Monday, March 21, 2016

The Right Plant for the Right Place by Rebecca Anderson

Photo courtesy
When Master Gardeners and Extension horticulture staff are helping people with plant problems, we usually start with the soil.  It is thought that 80% of plant problems are related to soil issues.  We like to start with soil testing to find out if there are any deficiencies or excesses in the soil that can be corrected so plants will grow better.  But what happens when the soil test doesn't show problems and your plants still aren't thriving?  What else could be going on?

Photo Courtesy Rebecca Anderson, native plant garden newly planted

Photo courtesy Rebecca Anderson, native plant garden five years later
It's a good idea to take a wider look at the plant's location.  What is the sun exposure where the plant is growing?  Most flowering plants need 6 to 8 hours of full sun every day. Others are shade loving like impatiens. There's a mantra in the horticulture world: "Right plant, right place."  It is very difficult to make a tender plant thrive in a hot, exposed location, just as it is tough to have a sun-loving plant exist under a shade tree. This sort of evaluation of plant placement needs to be repeated periodically. For example, a maple tree may not have been making much shade over nearby rose bushes 10 years ago when it was planted, but today it may be causing problems. 

Another fact to to consider is the other plants growing near the struggling plant. There are certain plants such as black walnut trees that release allopathic chemicals that prevent other plants from growing too close. This is a protective mechanism for the walnut tree to keep it from getting crowded, but it doesn't help the other plants that were placed too closely.  As plants grow over time, ones that may not have been crowded initially may become too close together. This can lead to competition for resources such as nutrients and water. The possibility of disease also increases because airflow between crowded plants is diminished and it is easier for pests to move from plant to plant when the plants are too close together. 

Watering techniques should be evaluated as well. Too much water can be just as harmful as too little.  Plant roots need access to air in the soil as well as water and nutrients, and excessive water fills in the air spaces between soil particles, essentially drowning the plants. Automatic watering systems are increasing popular, but they still need to be monitored over time. Plants' needs change as they grow and they also change with weather patterns. Don't forget to turn down the irrigation when it rains and consider increasing watering a little when it is hot and dry.  Not all plants have the same water requirement, so it helps streamline irrigation by placing high water use plants in a separate area from more xeric individuals.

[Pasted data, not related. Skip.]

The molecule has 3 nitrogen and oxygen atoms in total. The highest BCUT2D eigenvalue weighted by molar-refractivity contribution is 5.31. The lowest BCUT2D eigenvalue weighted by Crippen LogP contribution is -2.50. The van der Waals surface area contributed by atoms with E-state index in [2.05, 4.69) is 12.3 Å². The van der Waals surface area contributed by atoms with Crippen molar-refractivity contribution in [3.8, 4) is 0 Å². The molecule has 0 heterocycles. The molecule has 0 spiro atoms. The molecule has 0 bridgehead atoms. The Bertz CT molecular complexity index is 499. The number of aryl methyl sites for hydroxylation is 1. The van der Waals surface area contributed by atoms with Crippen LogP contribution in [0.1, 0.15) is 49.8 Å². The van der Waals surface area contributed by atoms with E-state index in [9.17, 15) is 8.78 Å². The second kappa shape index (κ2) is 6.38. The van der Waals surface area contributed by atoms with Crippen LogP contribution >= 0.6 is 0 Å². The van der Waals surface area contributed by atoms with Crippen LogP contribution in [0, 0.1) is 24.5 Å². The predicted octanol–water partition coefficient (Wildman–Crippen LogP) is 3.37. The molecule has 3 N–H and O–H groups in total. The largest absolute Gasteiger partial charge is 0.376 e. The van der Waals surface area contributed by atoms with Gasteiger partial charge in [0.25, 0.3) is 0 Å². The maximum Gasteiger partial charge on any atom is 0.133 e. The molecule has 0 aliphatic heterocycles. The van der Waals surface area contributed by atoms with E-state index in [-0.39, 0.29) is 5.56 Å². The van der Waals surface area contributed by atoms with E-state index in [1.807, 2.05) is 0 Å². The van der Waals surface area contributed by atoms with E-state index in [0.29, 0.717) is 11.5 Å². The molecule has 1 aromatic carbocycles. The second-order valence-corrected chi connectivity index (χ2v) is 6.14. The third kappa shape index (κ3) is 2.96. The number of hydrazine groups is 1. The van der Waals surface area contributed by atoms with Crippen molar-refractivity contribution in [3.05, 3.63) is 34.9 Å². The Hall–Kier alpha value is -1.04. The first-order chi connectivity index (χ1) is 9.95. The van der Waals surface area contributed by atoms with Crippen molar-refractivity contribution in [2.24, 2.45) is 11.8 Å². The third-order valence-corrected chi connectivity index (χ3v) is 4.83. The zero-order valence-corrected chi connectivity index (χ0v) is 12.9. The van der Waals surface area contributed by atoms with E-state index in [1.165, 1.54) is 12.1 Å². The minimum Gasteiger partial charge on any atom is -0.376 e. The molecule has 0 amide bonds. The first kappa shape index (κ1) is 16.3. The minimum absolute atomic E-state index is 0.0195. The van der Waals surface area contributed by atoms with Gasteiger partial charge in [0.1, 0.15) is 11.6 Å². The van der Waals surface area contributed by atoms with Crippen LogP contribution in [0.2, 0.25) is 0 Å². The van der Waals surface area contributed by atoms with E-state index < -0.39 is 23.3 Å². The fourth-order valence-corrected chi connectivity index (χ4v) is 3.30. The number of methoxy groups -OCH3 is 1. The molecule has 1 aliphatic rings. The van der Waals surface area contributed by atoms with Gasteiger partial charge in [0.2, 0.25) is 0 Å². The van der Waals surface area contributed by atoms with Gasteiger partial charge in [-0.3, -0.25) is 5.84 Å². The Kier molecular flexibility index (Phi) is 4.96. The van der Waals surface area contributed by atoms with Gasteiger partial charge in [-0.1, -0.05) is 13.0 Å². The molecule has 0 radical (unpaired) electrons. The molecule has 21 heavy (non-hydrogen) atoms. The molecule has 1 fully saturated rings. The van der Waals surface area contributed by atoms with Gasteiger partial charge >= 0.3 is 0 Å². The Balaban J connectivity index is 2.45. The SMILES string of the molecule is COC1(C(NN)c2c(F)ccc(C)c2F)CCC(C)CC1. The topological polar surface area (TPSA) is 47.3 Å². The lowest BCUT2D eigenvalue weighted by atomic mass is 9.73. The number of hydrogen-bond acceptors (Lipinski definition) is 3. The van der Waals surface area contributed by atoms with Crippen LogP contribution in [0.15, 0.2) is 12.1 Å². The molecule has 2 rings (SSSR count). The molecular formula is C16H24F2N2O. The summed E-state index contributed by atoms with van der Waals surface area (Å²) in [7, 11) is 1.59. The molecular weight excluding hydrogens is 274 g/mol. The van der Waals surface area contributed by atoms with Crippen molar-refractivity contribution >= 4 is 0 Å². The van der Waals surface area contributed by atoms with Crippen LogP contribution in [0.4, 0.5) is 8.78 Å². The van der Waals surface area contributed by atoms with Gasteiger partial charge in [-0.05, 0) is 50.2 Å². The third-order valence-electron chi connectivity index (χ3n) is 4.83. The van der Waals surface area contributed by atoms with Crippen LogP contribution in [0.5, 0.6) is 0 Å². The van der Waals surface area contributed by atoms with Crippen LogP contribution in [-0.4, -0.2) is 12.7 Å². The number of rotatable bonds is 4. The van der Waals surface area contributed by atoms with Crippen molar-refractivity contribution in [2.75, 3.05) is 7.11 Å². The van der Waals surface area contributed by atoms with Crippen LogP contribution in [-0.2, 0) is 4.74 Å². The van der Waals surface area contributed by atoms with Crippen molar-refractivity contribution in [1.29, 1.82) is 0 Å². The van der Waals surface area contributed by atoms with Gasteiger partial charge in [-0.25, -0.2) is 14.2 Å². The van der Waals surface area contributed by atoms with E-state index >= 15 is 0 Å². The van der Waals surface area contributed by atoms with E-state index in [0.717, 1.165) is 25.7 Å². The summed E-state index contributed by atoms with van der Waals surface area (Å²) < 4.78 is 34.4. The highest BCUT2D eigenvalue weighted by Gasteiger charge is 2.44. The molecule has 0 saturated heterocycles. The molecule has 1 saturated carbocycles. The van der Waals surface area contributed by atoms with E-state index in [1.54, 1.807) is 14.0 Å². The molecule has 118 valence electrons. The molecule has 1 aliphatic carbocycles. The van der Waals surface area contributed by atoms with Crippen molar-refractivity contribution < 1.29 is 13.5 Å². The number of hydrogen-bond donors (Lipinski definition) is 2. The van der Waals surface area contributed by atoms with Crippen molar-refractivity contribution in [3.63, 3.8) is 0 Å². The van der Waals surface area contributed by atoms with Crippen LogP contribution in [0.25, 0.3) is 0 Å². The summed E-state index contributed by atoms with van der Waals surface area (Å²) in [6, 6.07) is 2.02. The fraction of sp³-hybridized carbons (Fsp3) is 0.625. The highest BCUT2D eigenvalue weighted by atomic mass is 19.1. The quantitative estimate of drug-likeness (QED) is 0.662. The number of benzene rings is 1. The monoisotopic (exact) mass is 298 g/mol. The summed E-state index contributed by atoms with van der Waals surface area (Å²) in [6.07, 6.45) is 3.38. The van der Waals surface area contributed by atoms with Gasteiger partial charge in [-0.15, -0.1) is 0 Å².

Soil can still be a source of problems, even if the soil test numbers show nutrients are adequate.  One big problem along the Colorado Front Range is compaction.  In many areas the soil is predominantly clay and it compacts easily during the home construction process.  Compaction restricts the movement of air and water through the soil, starving plant roots of needed nutrients.  The soil here also tends to be alkaline (has a high pH), which not all plants are adapted to.  Plants that thrive in acidic soil, such a blueberries, will struggle in the native soil of this area. 

A little bit of planning can go a long way when adding new plants or replacing struggling ones in the landscape.  Don’t forget to check the plant’s needs against the conditions of the site.  Consider the mature size of the plant compared to its neighbors and try to allow enough room for everyone.  A landscape is a living, growing and evolving space so don’t be afraid to make changes as seasons pass.  A weak or overgrown plant may not be a problem but an opportunity to try something new!

For more information on finding the right plant for the right place, see Colorado State University’s CMG Garden Notes #512 .